NOT this Wednesday (as would normally be the case) but rather on Wednesday, June 20 (8pm):
Downtown performance artist, art star, and nerd “Rev. Jen” Miller throws down with (formerly) Upper East Side author, sometime bartender, and libertarian Katherine Taylor (whose new novel is Rules for Saying Goodbye) on the gut-wrenching topic of romantic break-ups.
At: Lolita Bar, 266 Broome St., at the corner of Allen St. on Manhattan’s Lower East Side, one block south and three west of the Delancey St. F, J, M, Z subway stop. Free admission, cash bar, and an air conditioner.
Luckily for me, Rev. Jen, who likes Budweiser, was drinking not too long after being dumped when I asked her to participate in this debate, while her opponent, Katherine, has just released a memoir/novel that climaxes with her then-fiance wracked by nightmares, sweat, and rashes at the growing realization he can’t go through with the ceremony.
If this debate doesn’t end in tears, I’m not doing my job as host right, or Michel Evanchik is moderating improperly. Come watch the trainwreck, man — this is going to be epic (and since it’s later in the month than usual, this once I’ll promise to give you a brief reminder).
P.S. Speaking of “tainted love,” these three versions of the song by that name leave me unable to decide which decade has been the most depraved…
…the 80s (as represented by Soft Cell)?
…the 90s, though this was actually released in ’01 (care of Republican rocker Marilyn Manson)?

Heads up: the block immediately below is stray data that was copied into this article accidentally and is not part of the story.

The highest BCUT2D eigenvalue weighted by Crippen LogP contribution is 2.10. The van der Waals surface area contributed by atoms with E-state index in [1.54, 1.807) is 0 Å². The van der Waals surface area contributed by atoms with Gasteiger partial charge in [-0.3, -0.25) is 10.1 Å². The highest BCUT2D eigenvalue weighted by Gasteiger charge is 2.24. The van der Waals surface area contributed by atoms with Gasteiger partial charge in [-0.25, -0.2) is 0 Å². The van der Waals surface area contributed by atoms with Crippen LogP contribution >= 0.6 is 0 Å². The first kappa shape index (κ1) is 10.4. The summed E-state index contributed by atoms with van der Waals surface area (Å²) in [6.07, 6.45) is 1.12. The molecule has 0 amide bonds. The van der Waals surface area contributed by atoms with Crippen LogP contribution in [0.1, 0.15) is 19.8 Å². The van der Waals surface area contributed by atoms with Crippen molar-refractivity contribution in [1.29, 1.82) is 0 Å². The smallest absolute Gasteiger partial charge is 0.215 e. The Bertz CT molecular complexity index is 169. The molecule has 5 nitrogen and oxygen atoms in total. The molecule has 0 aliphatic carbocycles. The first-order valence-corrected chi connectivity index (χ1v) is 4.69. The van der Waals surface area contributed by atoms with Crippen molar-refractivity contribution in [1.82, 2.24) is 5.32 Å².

…or the 00s (in the form of…Pussycat Dolls)?
In this, as with so many other questions, I think I’m gonna have to say: the 80s, with things trending toward wholesomeness since then, at least by this admittedly unscientific measure. But what else would you expect from the decade that gave us “Hot for Teacher”?
P.P.S. The 80s in turn reminds me of Reagan and the fumbling search for an inspiring president. Let me just say, if you aren’t rooting for Ron Paul in the presidential race, you’re part of the problem. What do you mean, which problem? All of them.
Just in case that was unclear — yes, Jen argues it’s worse to get dumped and Katherine argues it’s worse to do the dumping, even though it’s the likable protagonist of her novel (somewhat like her, though it’s fiction) who got dumped by the fiance. But you see, Katherine can do that because she has _empathy_ (and the protagonist does dump people at other points in the novel, I should say). Anyone who feels this still leaves us needing someone at the debate who is more of an expert on _doing_ the dumping is encouraged to dump someone during the Q&A period.
I think you should include Gloria Jones’ original 1964 soul version of Tainted Love in your analysis:
(This is a weird homemade video version, but the audio is spot on.)
I expect this to be the first of many, many posts I’ll be making on toddseavey.com.
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